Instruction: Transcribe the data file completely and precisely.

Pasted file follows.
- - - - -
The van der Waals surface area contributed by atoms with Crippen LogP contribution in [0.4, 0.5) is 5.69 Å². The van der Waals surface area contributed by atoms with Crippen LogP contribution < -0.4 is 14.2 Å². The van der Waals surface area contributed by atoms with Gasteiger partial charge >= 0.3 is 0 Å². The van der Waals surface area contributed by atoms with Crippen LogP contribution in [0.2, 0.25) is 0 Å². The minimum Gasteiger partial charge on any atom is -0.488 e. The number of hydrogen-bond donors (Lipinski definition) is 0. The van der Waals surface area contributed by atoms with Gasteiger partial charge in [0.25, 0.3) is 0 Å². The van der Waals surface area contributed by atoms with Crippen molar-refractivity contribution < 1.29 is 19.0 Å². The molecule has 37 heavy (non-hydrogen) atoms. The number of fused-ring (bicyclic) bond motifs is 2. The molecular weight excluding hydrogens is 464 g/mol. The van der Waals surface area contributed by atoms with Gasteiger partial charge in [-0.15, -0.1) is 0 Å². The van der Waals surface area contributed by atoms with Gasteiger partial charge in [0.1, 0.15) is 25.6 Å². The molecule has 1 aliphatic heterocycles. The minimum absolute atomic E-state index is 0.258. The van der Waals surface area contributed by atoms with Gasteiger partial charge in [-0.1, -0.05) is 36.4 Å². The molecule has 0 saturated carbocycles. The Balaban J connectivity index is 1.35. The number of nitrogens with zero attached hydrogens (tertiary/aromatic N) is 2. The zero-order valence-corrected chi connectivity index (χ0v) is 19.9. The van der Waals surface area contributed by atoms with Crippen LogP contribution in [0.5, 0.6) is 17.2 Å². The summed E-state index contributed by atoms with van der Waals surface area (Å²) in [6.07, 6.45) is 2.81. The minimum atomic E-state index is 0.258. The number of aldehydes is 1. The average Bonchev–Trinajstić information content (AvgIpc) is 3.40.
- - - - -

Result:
The van der Waals surface area contributed by atoms with Crippen LogP contribution in [0.4, 0.5) is 5.69 Å². The van der Waals surface area contributed by atoms with Crippen LogP contribution < -0.4 is 14.2 Å². The van der Waals surface area contributed by atoms with Gasteiger partial charge >= 0.3 is 0 Å². The van der Waals surface area contributed by atoms with Crippen LogP contribution in [0.2, 0.25) is 0 Å². The minimum Gasteiger partial charge on any atom is -0.488 e. The number of hydrogen-bond donors (Lipinski definition) is 0. The van der Waals surface area contributed by atoms with Gasteiger partial charge in [0.25, 0.3) is 0 Å². The van der Waals surface area contributed by atoms with Crippen molar-refractivity contribution < 1.29 is 19.0 Å². The molecule has 37 heavy (non-hydrogen) atoms. The number of fused-ring (bicyclic) bond motifs is 2. The molecular weight excluding hydrogens is 464 g/mol. The van der Waals surface area contributed by atoms with Gasteiger partial charge in [-0.15, -0.1) is 0 Å². The van der Waals surface area contributed by atoms with Gasteiger partial charge in [0.1, 0.15) is 25.6 Å². The molecule has 1 aliphatic heterocycles. The minimum absolute atomic E-state index is 0.258. The van der Waals surface area contributed by atoms with Gasteiger partial charge in [-0.1, -0.05) is 36.4 Å². The molecule has 0 saturated carbocycles. The Balaban J connectivity index is 1.35. The number of nitrogens with zero attached hydrogens (tertiary/aromatic N) is 2. The zero-order valence-corrected chi connectivity index (χ0v) is 19.9. The van der Waals surface area contributed by atoms with Crippen LogP contribution in [0.5, 0.6) is 17.2 Å². The summed E-state index contributed by atoms with van der Waals surface area (Å²) in [6.07, 6.45) is 2.81. The minimum atomic E-state index is 0.258. The number of aldehydes is 1. The average Bonchev–Trinajstić information content (AvgIpc) is 3.40.